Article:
Almost any Sunday in the spring, you’ll find the little leaguers of Westside Santa Clara Little League taking the field at one of the local parks. It’s a lot like a pick-up game. Positions and outs don’t matter; neither does the score. That’s because the game is all about the players.
“Challenger is the best thing about Little League baseball,” said Challenger team coach James McLachlan.
The Challenger White Sox team is designed for little leaguers with physical or intellectual challenges that still want to express their love for the game. During each game, the Challenger players are teamed up with a “buddy” that plays catch and runs the bases with them.
“Being a buddy with a person, you kind of get to know them better,” said Luke McLachlan, who still comes out to play with the Challenger players even though he’s graduated out of Little League. “You just start talking to them and they just kind of become a friend. You just kind of become buddies with everybody and you get to know everybody and then it’s like a giant family also.”
James McLachlan says Luke’s involvement with the Challenger program as a little leaguer is what encouraged him to get involved as the team’s coach.
“Luke is the whole reason we do it. We were just one of the parents and buddies,” said James McLachlan. “I raised my hand [and volunteered] because [Luke] enjoyed it so much.”
The players enjoy it too.
“Boom. You drop the bat,” said Aidan, who loves batting and is wrapping up his first season with the team.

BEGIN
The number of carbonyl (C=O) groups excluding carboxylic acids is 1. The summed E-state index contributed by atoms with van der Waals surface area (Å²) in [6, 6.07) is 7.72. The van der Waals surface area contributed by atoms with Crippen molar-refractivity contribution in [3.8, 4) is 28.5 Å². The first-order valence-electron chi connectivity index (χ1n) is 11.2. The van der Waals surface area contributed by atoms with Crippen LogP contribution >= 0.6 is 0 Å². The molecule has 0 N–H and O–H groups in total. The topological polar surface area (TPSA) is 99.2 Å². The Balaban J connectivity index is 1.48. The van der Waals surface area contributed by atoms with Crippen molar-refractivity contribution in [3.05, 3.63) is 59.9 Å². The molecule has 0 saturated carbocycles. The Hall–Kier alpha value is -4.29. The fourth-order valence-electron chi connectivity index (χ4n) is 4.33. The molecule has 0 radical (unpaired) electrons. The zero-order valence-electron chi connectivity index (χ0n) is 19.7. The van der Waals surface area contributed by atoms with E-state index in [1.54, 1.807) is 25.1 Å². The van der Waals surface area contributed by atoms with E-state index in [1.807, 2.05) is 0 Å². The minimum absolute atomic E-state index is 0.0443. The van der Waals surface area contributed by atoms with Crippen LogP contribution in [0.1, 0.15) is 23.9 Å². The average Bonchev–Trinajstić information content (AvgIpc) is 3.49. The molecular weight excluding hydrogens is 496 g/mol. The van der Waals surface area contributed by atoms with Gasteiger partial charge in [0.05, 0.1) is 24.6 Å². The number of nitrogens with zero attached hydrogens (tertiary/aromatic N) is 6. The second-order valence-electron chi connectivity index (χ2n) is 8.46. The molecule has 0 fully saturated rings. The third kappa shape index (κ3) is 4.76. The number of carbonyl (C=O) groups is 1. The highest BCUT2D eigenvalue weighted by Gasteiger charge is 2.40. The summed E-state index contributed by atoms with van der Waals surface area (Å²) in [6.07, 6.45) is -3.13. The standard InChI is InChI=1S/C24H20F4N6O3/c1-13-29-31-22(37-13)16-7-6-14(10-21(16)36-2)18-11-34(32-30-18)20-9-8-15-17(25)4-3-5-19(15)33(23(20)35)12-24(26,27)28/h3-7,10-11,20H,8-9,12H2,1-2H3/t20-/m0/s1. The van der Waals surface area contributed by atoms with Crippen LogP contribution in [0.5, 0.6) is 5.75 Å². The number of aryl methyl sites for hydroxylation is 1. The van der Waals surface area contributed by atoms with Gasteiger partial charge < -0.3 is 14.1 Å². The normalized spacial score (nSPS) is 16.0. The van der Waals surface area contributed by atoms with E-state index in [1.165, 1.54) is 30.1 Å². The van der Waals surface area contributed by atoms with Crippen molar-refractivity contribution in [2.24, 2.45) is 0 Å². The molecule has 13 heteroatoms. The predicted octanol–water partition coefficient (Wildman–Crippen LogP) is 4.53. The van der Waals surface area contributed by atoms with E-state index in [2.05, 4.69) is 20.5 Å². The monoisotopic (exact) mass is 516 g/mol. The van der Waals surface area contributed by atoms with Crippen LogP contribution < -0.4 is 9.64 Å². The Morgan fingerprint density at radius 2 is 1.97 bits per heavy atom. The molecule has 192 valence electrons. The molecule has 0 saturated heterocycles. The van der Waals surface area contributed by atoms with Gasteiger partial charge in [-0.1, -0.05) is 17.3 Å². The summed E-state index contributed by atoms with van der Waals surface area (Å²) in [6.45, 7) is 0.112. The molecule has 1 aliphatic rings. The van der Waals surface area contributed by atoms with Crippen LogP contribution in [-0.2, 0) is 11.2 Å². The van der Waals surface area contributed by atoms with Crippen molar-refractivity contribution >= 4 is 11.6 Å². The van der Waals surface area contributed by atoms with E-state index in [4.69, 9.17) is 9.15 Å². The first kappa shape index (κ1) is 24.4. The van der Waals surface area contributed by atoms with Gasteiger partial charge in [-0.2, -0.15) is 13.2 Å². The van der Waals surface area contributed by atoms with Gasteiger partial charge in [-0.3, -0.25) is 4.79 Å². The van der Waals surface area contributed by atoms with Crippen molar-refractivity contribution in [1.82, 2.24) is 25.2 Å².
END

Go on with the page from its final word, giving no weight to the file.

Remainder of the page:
“He just started. He’s loving it,” said Gilles Denoyer, Aidan’s father. “Hitting the ball; he’s having fun.”
“He looks forward to it. Glove up; hat on. [He’s] excited for baseball,” said Stan, whose son James has played on the team for more than three years. “We try not to miss it. He knows when it’s going to be.”
As for his teammate Aiden Endo, it’s all about the home runs.
“Hit the homerun,” said 14-year-old Aiden, who gets closer to perfecting his homerun dance every time he rounds the bases and steps on home plate.
“It’s been great, I’ve been here for several years already,” said Lauren Endo, Aiden’s mother. “We’re so lucky to have coach and Noelle.”
Noelle Boccignone is the team’s General Manager. She helped create Westside’s Challenger team about five years ago when she was looking for a place for her daughter Emily to play baseball.
“It’s a place for the parents to really sit back and enjoy,” said Boccignone. “The kids are very happy and they’re joyful. They’re proud. To me, it’s priceless.”
For the Westside Challenger Little League team, there are no barriers.
“There is not a single thing that stops anybody from coming to be on our Westside team,” said James McLachlan. “No parent pays a single cent for their kid to play.”
Westside is happy to accept players from any city and of any age. A few months ago, 44-year-old baseball fan Javier Gamarra was invited to join the team and now he calls it his family.
To find out how to join the Challenger team, just visit the website www.scwestside.com.